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Lieutenant Governor Justin Fairfax is a man who convinced millions of voters in the Commonwealth of Virginia to elect him. Yet many like my colleague Sophia A Nelson have called for his resignation based on the claimed credibility and truthfulness of his accusers’ allegations without allowing a modicum of due process to properly examine those claims. Many in the public have essentially replaced justice and fairness with their personal speculation, feelings or beliefs.

The question here should not be, do we believe one or the other; but do we BELIEVE in fairness and due process. If we do, then let this process play out. Give Justin Fairfax a chance to defend himself.  Don’t let accusations replace justice because if you do, then you can just add his name to one of those hanging in Montgomery Alabama.

As to our Commonwealth of Virginia; the allegations and the actions of Governor Ralph Northam and Attorney General Mark Herring have also brought the state into the twin limelight of ridicule and embarrassment. The fact that the state’s three top elected officials have been hit with scandals, all at the same time is beyond comprehension.

READ MORE: Virginia Lt. Governor Justin Fairfax claims he had consent but can’t explain how in new interview as his law firm places him on leave amid sexual assault claims

Be that as it may, the governor and the attorney general’s transgressions, which differ in potential criminal jeopardy than that of Fairfax, involve racist behavior that is particularly egregious in light of Virginia’s 400 year old racist history. Unlike Fairfax, both of these white men have admitted their participation.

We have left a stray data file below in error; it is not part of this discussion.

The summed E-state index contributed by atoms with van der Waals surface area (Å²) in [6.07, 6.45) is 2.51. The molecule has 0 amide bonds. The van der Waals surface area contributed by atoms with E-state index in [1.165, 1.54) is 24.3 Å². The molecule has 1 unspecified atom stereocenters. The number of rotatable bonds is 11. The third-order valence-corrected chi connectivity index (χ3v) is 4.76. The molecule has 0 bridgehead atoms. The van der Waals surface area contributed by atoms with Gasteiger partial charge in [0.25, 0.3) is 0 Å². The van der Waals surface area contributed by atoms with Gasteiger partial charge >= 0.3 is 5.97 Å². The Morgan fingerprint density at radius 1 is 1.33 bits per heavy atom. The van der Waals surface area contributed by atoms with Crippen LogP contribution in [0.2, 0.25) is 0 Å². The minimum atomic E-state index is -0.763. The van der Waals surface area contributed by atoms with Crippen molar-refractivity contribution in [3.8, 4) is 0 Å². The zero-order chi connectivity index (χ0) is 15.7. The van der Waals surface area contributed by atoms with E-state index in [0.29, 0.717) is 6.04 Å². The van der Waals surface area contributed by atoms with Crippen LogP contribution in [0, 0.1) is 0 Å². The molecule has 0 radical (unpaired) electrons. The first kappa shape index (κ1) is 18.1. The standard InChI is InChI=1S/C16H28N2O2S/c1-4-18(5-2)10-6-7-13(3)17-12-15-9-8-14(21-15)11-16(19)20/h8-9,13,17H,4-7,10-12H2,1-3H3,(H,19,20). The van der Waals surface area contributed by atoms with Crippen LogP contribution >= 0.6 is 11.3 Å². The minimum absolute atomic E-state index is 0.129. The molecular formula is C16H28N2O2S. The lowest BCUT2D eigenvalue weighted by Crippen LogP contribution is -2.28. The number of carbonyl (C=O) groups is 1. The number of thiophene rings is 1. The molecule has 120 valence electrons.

What is most interesting, is that these incidents involving the governor and attorney general have caused a domino effect in that more black face and other racist pictures have emerged from yearbooks, scrapbooks and libraries all across Virginia and other states. These findings have caused many white Virginians to take the “who knew” mantra, while African Americans have mostly taken a  “yeah right” attitude.

The idea that many of this state’s leaders have either participated in, witnessed and/or accepted black face or worse racist behavior demonstrates that the legacy of Virginia’s terrible past is still among us today. 

What’s next for Virginia?

Where the Commonwealth goes from here is anyone’s guess. Virginia has survived Charlottesville, but it’s uncertain as to whether its soul and character as it relates to racism have truly changed.  Whether Governor Northam, Lieutenant Governor Fairfax and Attorney General Herring survive these episodes seems more tied to Virginia’s past rather then its future.

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It is my belief that the citizens of Virginia, especially the white citizens, will be able to forgive the racism of black face more readily than Justin Fairfax.  He will not only have to contend with the accusations of today, but, also the ghost of Virginia’s racist past.

With that said, all I can say is, God help him.

Phillip Thompson is an attorney who serves on Virginia’s NAACP executive committee. He’s also moderated a debate between Northam and his Republican challenger in 2017.